Antarctic Glacier | Photo credit: Bernhard Staehli

Climate Change, Food Systems, and Health Impact at the United Nations

Three significant gatherings address various aspects of climate change, and global limits started in September and proceeded through early November. In September (21 to 27), the United Nations (UN) held its 76th annual meeting (also known as the General Assembly) in New York. During this meeting, the Food Systems Summit (FSS) was organized as a side meeting to the General Assembly on September 23. The 26th annual climate change conference (COP26) will be held from October 31 through November 12 in Glasgow, and the World Health Organization (WHO) will hold its 4th conference on climate change and human health during this meeting (November 6).

The FSS is an early step in a high-level examination of how the world produces food and what foods are consumed. It has become increasingly evident that the world needs to change its food systems to protect its remaining wilderness areas and overall biodiversity. Both the UN’s Intergovernmental Panel on Climate Change (IPCC) and its Intergovernmental Science-Policy Platform on Biodiversity and Ecosystem Services (IPBES ) have strongly recommended that the world change its food consumption patterns in efforts to mitigate global warming and biodiversity loss. Food systems are currently contributing approximately one-third of greenhouse gas emissions, with livestock production responsible for around half (although there are many conflicting claims on this point). In addition, an IPCC expert reported that animal agriculture is a significant contributor to pollution, biodiversity declines, land degradation, and malnutrition (see April 27 report, paragraph 15 of FCCC/SB/2021/1 from UN climate change discussions). As noted in an earlier WellBeing News, livestock products require 77% of agricultural land but contribute only 18% of the global calories and 37% of protein supply. Cutting the consumption of animal products is one significant contribution that individuals could make to address climate change.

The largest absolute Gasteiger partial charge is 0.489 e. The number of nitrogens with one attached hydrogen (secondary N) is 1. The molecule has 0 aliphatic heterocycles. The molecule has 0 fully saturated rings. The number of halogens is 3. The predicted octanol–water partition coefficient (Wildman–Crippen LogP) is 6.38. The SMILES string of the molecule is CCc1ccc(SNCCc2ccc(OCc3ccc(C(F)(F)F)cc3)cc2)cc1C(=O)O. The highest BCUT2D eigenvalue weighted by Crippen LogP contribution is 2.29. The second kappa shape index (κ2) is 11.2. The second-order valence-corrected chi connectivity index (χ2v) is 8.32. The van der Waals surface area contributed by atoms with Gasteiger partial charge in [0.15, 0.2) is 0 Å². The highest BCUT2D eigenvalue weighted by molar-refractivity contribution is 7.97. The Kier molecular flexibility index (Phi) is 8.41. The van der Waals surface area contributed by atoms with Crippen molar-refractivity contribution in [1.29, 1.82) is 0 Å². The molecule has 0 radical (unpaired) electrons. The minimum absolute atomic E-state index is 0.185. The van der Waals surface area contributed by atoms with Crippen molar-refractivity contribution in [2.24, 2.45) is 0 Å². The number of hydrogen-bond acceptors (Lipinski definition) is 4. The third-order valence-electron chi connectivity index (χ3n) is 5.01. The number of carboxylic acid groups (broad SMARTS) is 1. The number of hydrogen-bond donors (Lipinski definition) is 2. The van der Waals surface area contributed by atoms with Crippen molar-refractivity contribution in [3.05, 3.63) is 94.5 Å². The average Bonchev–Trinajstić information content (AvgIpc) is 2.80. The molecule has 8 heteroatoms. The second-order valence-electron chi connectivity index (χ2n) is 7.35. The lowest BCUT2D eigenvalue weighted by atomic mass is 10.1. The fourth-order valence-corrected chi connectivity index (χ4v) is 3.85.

On November 6, the World Health Organization (WHO) will hold a satellite meeting at the UN’s climate change event, COP26, in Glasgow to address human health challenges caused by climate change. This meeting is the 4th WHO conference on the topic. According to the meeting announcement, “the same human activities that are destabilizing the Earth’s climate also contribute directly to poor health.”  Fossil fuel combustion contributes significantly to outdoor air pollution, leading to an estimated 4 million deaths per annum. In addition, indoor air pollution, also driven by fossil fuel combustion, adds another 3 million deaths. Outdoor and indoor air pollution together amount to around 12.5% of all human deaths per annum. But climate change will also affect other aspects of human health. Diseases caused by insect vectors such as mosquitos will spread as climate changes favor the spread of the vectors into new regions.

The UK prime minister, Boris Johnson, has made significant efforts to ensure that the annual climate change conference, COP26, will be another landmark event on par with the 2015 meeting in Paris. But it is a cause for concern that it has taken more than fifty years to bring the world to this point. Climate change was first raised as an impending threat to the globe in the 1960s and 1970s, but it only became part of the international agenda at the 1992 Earth Summit in Rio de Janeiro. It then took until the Conference of Parties (COP21) in Paris in 2015 before a substantial percentage of countries in the world pledged to reduce greenhouse gas emissions.  But it is now too late to prevent some global warming, so the world is focused on limiting the effect of climate warming.

National commitments regarding the pledges to reduce emissions of greenhouse gases and to reach Net Zero emissions can be tracked at the infographic produced by the UK-based Energy and Climate Intelligence Unit (ECIU). At the end of 2020, around 68% of the world’s total GDP is generated by countries with an actual or intended “net zero” target. Net-zero refers to carbon emissions that are wholly balanced by carbon absorption or capture. A 1.5oC global warming target was established in the 2015 Paris Agreement, and global carbon emissions should reach net-zero by around mid-century.

The good news is that countries are increasingly stepping up to address these targets, and some are upgrading their commitment to reach net zero. However, we would note that increasing consumption (as measured by GDP) and increases in human population will make reaching net zero much more difficult. The world also needs to be addressing the supra-drivers of growth in population and consumption and not simply continue to assume that population and consumption can continue to grow unabated.

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